Arthur Livingston

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Arthur Livingston (born September 30, 1883 in Northbridge, Massachusetts - died 1944), was an American professor of Romance languages and literatures, translator, and publisher, who played a significant role in introducing a number of European writers to readers in the United States in the period between World War I and World War II.


Arthur Livingston earned his A.B. at Amherst College in 1904, and received a doctorate in Romance languages from Columbia University in 1910.[1]

Livingston taught Italian at Smith College (1908-1909) and at Cornell University (1910-1911). He was associate professor of Romance Languages at Columbia University (1911-1917).

During World War I, Arthur Livingston was an editor with the Foreign Press Bureau of the Committee on Public Information. After the war he co-founded with Paul Kennaday and Ernest Poole the Foreign Press Service, which represented foreign authors in English-language markets. He persuaded many American publishers that it was possible to create a market for the work of European authors in the United States. Livingston helped introduce to the United States the work of Octave Aubry, Vicente Blasco Ibáñez, Giuseppe Antonio Borgese, Benedetto Croce, Claude Farrère, Guglielmo Ferrero, André Maurois, Alberto Moravia, Gaetano Mosca, Giovanni Papini, Vilfredo Pareto, Luigi Pirandello, Giuseppe Prezzolini, and Guido da Verona.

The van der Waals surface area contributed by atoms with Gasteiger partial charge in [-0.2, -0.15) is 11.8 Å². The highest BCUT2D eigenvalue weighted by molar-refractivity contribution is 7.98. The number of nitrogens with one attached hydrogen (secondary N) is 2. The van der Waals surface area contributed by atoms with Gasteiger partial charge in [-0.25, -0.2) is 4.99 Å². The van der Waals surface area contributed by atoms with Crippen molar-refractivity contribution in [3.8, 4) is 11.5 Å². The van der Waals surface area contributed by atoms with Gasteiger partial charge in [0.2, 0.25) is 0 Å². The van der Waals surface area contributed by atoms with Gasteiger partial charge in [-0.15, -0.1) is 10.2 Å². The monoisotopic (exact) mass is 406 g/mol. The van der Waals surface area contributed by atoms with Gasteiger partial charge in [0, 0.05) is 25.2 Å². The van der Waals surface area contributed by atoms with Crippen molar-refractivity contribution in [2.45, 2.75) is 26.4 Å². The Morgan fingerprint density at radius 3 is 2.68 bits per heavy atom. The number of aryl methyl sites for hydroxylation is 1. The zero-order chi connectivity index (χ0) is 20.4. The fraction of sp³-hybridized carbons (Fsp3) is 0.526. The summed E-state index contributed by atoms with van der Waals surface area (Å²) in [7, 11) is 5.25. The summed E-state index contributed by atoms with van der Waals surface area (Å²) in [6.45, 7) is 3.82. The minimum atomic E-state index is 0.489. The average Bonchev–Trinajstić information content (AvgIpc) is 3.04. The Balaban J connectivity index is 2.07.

In 1926 Livingston returned to academia, becoming Professor of Romance Languages at Columbia University in 1935.

Personal life and views[edit]

Livingston was strongly opposed to fascism and was in correspondence with a number of anti-fascist intellectuals in Italy, like Laura de Bosis. His political position created difficulties for him at Columbia University.[2]

Arthur Livingston had a notable liaison with the actress Eleonora Duse.[3]

Published work[edit]

As a scholar, Livingston was the author of two book-length studies of Gian Francesco Busenello.

He was better known for his superb translations, which are sometimes said to be more readable than the originals.[4] Livingston translated three works by Octave Aubry, nine works of Vicente Blasco Ibáñez, and single works by Benedetto Croce (The Conduct of Life, 1924), Claude Farrère, Guglielmo Ferrero, and Alberto Moravia, as well as The One-Act Plays of Luigi Pirandello (Dutton, 1928). His four-volume translation of Vilfredo Pareto's 1916 magnum opus as The Mind and Society (1935) contributed to a Pareto vogue in the 1930s in American intellectual circles that was promoted by writers like Bernard DeVoto.

A posthumous collection of Livingston's criticism was published in 1950 as Essays on Modern Italian Literature.


  1. ^ [1] 1936 Catalogue of Columbia University.
  2. ^ Arthur Livingston: An Inventory of His Papers at the Harry Ransom Humanities Research Center.
  3. ^ Arthur Livingston literary file, photography collection
  4. ^ Malcolm M. Willey, review of Margaret Wilson Vine, An Introduction to Sociological Theory, in American Sociological Review 35.3 (June 1970), 531-39; Eric Voegelin, Jodi Cockerill, and Barry Cooper, Selected Book Reviews (University of Missouri Press, 2001), 119.

External links[edit]